3D-printed splint helped save a baby's life
Ever since the day Garrett Peterson was born, his parents have had to watch him suddenly just stop breathing
Utah: Ever since the day Garrett Peterson was born, his parents have had to watch him suddenly just stop breathing.
“He could go from being totally fine to turning blue sometimes in 30 seconds,” says Garrett’s mother, Natalie Peterson, 25, of Layton, Utah. “It was so fast. It was really scary,” she added.
Breathing easily: Garrett is 18 months old now and is still in hospital, but since the surgery he has gotten stronger needs less help breathing
Garrett was born with a defective windpipe. His condition, known as as tracheomalacia, left his trachea so weak, making it collapse, cutting off his ability to breathe.
So the Petersons contacted Dr Glen Green at the University of Michigan, who specialises in conditions similar to Garrett’s. He teamed up with Scott Hollister, a biomedical engineer who runs the university’s 3-D printing lab, to create a remarkable solution to Garrett’s problem — a device that will hold open Garrett’s windpipe until it’s strong enough to work on its own. And because Garrett was a lot sicker, doctors had a lot less time to carry out the procedure of fitting the tube-like device.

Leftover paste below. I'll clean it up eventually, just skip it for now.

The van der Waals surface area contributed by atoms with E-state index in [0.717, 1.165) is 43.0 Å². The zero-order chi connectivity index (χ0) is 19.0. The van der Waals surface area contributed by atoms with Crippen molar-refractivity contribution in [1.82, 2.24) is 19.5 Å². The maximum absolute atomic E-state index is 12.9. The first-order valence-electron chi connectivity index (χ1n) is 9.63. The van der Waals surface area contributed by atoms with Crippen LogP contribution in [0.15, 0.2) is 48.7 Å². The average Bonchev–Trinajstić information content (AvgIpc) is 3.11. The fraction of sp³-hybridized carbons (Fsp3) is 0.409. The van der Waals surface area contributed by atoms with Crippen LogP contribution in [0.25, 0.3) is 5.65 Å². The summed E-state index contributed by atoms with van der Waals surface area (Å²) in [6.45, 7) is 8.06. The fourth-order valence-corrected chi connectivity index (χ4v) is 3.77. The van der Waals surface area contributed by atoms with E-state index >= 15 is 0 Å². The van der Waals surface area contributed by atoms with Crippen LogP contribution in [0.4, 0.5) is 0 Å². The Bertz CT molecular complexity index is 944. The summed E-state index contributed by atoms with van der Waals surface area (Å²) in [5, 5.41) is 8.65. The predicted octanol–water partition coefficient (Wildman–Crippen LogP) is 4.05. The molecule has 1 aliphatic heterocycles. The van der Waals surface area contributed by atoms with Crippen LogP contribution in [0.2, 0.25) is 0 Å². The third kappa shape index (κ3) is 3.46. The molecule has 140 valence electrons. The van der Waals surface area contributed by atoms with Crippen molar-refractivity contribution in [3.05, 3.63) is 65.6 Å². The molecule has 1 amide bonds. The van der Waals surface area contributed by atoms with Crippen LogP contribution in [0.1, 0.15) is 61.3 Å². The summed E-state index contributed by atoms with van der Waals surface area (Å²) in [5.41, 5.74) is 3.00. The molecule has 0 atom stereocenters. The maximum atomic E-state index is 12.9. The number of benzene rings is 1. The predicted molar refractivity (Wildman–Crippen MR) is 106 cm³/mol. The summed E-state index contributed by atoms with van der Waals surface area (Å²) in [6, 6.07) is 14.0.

How the doctors used 3-D splint
First, they took a CT scan of Garrett’s windpipe so they could make a 3-D replica of it. Next they used the 3-D printer to design and build a ‘splint’ (It’s a small, white flexible tube tailored to fit around the weakest parts of Garrett’s windpipe). “It's like a protective shell that goes on the outside of the windpipe and it allows the windpipe to be tacked to the inside of that shell to open it up directly,” Green said. As soon as surgeon Dr Richard Ohye, opened up Garrett’s chest, he and Green could see that Garrett’s windpipe had collapsed. One of his lungs was completely white. “The only time I'd seen a white lung was in somebody that had died,” Green said. They quickly got to work, gingerly placing the first of two splints on one side of Garrett’s windpipe. It fit perfectly. So they got started on a second splint, which fit perfectly, too. After eight hours, both splints were securely in place. Then came the most important moment: What would happen when they let air flow through his windpipe? This time, Garrett’s windpipe stayed open, and his white lung turned pink.